Monday, March 1, 2010

Jair on Authenticity

“Washington was a very manageable place for me as a young person. After elementary school, I attended Sidwell Friends School and also started gymnastics. That created a very broad world for me because I had my neighborhood, my school, and my sport, all in very different places that didn’t overlap at all.

"Sidwell is urban with strong attempts to create diversity, but a largely upper-middle-class school student base. Gymnastics was in suburban Columbia, Maryland. In Columbia, you saw kids pampered, in a good way, by their environment. And I grew up in a middle-class neighborhood, Shepherd Park, where most kids went to parochial schools. Our neighborhood was full of aspirations, of people wanting to move up the economic ladder. Traveling among these three worlds taught me about the notion of place really early in life. That very much weaved into the desire to be in real estate.

"One of the reasons I came back to D.C. from California in 1998 is that it didn’t really change much in the ten years I was gone. You still had those three worlds, and they really didn’t talk to each other. I was still very lucky to be able to move among those three worlds. The connectivity among these places creates the new buzzword that everyone talks about now -- authenticity. I wanted to work in the neighborhoods where I thought one could create authentic places, areas like Shaw and U Street. As a firm, we have been working for the last 12 years to make those places have a soul. We are mindful of the past as we move forward.

"This authenticity reflects a huge shift in urban development. Now we have a young population much larger than the baby boomers who had been the bulk of our demographic weight and dictating policy for the last 40 years. There are 60 million baby boomers and 150 million Gen X and Gen Y-ers. These young people want urban and authentic. Developers are recognizing that and responding. Some will do it well and some won’t. We think we do it well because we start with the people. When we imagine things, we try and think about what people will need five or ten years out from now.

"We have a very systematic approach to creating space. It involves thirty steps and identifies location, need, customer, and how the space interacts with the neighborhood and its assets. Once we do that, it becomes like an engineering project. You work step by step and go around in circles, over and over, until you come up with a project. It is not much different than trying to come up with the best cupcake or cell phone. You have design, research, finance, and marketing teams, who all work around the clock through forty iterations of something to create a product that will endure. We do the same thing with real estate."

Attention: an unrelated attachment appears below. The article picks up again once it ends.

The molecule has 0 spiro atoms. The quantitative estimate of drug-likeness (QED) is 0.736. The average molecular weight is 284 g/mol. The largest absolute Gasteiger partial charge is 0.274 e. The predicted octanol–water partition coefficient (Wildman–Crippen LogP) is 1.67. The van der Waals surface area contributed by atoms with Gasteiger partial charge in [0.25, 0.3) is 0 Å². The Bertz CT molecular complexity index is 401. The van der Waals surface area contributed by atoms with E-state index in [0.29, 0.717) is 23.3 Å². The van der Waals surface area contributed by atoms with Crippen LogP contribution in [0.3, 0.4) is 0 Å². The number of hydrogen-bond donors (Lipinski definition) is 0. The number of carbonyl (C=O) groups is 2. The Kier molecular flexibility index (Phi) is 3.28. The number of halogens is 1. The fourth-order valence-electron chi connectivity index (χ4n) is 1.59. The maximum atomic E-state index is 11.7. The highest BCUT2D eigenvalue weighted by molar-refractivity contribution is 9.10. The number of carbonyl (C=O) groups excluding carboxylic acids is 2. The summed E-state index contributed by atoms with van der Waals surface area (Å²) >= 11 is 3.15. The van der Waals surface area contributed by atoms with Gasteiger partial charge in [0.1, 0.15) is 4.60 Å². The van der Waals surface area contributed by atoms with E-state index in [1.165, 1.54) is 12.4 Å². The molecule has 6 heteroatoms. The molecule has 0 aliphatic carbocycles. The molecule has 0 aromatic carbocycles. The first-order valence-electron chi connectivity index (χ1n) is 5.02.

Jair Lynch is President and CEO of Jair Lynch Development Partners. Jair was a two-time member of the United States Olympic Team. In 1996, as captain of the U.S. Olympic gymnastics team, he won a silver medal on the parallel bars.

1 comment:

hetyd4580 said...

Interesting blog, Danny, but this post is missing an important part of the equation: Generation Jones (between the Boomers and Generation X). Google Generation Jones, and you’ll see it’s gotten lots of media attention, and many top commentators from many top publications and networks (Washington Post, Time magazine, NBC, Newsweek, ABC, etc.) now specifically use this term. In fact, the Associated Press' annual Trend Report chose the Rise of Generation Jones as the #1 trend of 2009. Here's a page with a good overview of recent media interest in GenJones:

It is important to distinguish between the post-WWII demographic boom in births vs. the cultural generations born during that era. Generations are a function of the common formative experiences of its members, not the fertility rates of its parents. And most analysts now see generations as getting shorter (usually 10-15 years now), partly because of the acceleration of culture. Many experts now believe it breaks down more or less this way:

DEMOGRAPHIC boom in babies: 1946-1964
Baby Boom GENERATION: 1942-1953
Generation Jones: 1954-1965
Generation X: 1966-1978
Generation Y/Millennials: 1979-1993